Bennett D Katz

  • Wall of Honor Location:

    Foil: 3 Panel: 2 Column: 1 Line: 37

  • Wall of Honor Level:

    Air and Space Friend

  • Honored by:

    Ms. Joyce K. Tapper

My student logbook shows that I began ground school on October 10, 1940, the day after my 22nd birthday. My first flight was just two days later at Muller Field in Revere, Massachusetts.

My instructor, Charles Hamilton, wrote that I did OK for the first time, taxiing cross wind and flying in straight and level flight. Several days later I got to try take-offs in my 60 horse Piper Cub. I should point out that Hamilton had two planes, one 60 hp and one 40 hp.

You might ask yourself whether your lawn mower was much more powerful.

After my 17th flight my logbook announced that I was ready to solo, and on October 25 I was adjudged to have done OK.

My first solo cross-country came on December 7 from Revere to Portland, Maine, where I landed feeling like a real big shot. The feeling didn't last long when I taxied around and took off for my return trip to Revere.

I soon noticed that cars driving south on the Newburyport Turnpike were passing me—I was bucking a stiff head wind. As I approached Plum Island, I began to have serious concerns as to whether I had enough gas to make it back to Revere. That is when I decided to make an unscheduled landing and phoned Revere—"help I need more gas!"

My logbook tells little else except that on December 19, 1940 I completed my instruction and passed my private's flight test. I had 24 hours of flying time including 15 hours of solo.

Watch out world! Here I come!

On December 31, 1940 I raised my hand and was sworn into the Army Air Corps— boarded a train for Darm Aero Tech in Albany, Georgia, and began my primary flight training. Of the 150 carefully screened candidates who began with me, I was one of only 60 who remained when basic training ended on March 15.

After more training at Montgomery Field in Alabama, I was graduated as a military pilot, and commissioned a Second Lieutenant on August 15, 1941 at Barksdale Field at Shreveport, Louisiana.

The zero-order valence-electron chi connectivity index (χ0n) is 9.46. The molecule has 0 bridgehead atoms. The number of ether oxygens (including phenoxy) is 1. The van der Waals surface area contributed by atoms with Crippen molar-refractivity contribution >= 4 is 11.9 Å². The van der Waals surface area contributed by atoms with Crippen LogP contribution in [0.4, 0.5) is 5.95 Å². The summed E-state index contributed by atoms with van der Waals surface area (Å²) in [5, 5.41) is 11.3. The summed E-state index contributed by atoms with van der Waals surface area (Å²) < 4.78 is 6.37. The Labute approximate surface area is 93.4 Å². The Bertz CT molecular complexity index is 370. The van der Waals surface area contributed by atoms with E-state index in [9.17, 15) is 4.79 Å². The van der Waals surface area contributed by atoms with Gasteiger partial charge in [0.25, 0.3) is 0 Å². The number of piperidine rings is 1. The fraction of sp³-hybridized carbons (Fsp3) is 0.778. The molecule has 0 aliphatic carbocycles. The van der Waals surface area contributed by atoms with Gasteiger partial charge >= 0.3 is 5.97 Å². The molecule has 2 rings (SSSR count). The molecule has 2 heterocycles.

I was sent to the 4th Ferry Command at Long Beach, California and began to ferry new aircraft from California factories to wherever they were needed around the country—and thence around the world. It was a fascinating experience—a B17 to Australia, a B25 to North Africa, a P51 to Florida.

Editor's note: An obvious omission here involves not one but two flights over the "Burma hump". Katz's assignment was to deliver a plane to a U.S. base on the western side of the mountains. However, because of pilot shortages he was asked to make a run over the hump. Katz notes that of four planes sent out that day, only two returned. After making a second flight, he observed that the odds remained the same. Katz declined a third request.

A memorable flight was to take me from Topeka, Kansas to India in a brand new B24. It was a very short flight. The factory-fresh plane had two defective propellers, and I crashed moments after take-off in a wonderfully positioned soy bean field. I was uninjured, and though the plane caught fire it did not explode like so many B24s in previous crashes.

There were many less exciting flights after that, and by the time the war was over I had accumulated 2,631 hours of military flight time in 26 different types of aircraft including
Bombers B10, B12, B17, B18, B24, B25, B26 and B49
and fighters P51, P38
and trainers PT17, B15, AT6, AT7, AT8
and a variety of transports including DC3, C49, C50, C54, Lockheed
Constellations and Boeing Stratoliners, L1, L2, F24 and a few others.

By June 1946 I had my FAA instrument license and was enrolled in the airline pilot training program of American Overseas Airlines (AOA). AOA was one of three American carriers flying passengers across the north Atlantic to Britain, Ireland, Frankfort, Berlin, Amsterdam and the Scandinavian countries.

As a First Officer, I earned $550 a month plus a small increment based on hours flown. Our planes were mostly not pressurized. It was hard work for very small pay, but there was the promise of a new contract that would yield a living wage.

In July 1948 the Cold War got hot, and the Soviets rolled tanks across the road connecting Berlin with the American Zone—the so-called Berlin Corridor. This would effectively isolate Berlin and make it part of the Soviet Union. The U.S. clearly could not accept this, and we chose to create a steady airlift as an alternative.

I was transferred to Rhein-Main airport in Frankfurt, and as the single civilian aircraft we shuttled back and forth between Frankfurt and Berlin over the closed Berlin Corridor until the Soviets recanted and opened ground access.

In April of 1949 I had a very special passenger on board from Shannon to Frankfurt to LaGuardia—my mother, and it was a wonderful thrill for both of us.

By the end of October 1949 my flying days with AOA were over—interrupted by a bitter strike. I had over 5,000 hours of pilot time—and except for a few years of reserve military service, the story of Bennett Katz, Pilot, was over.

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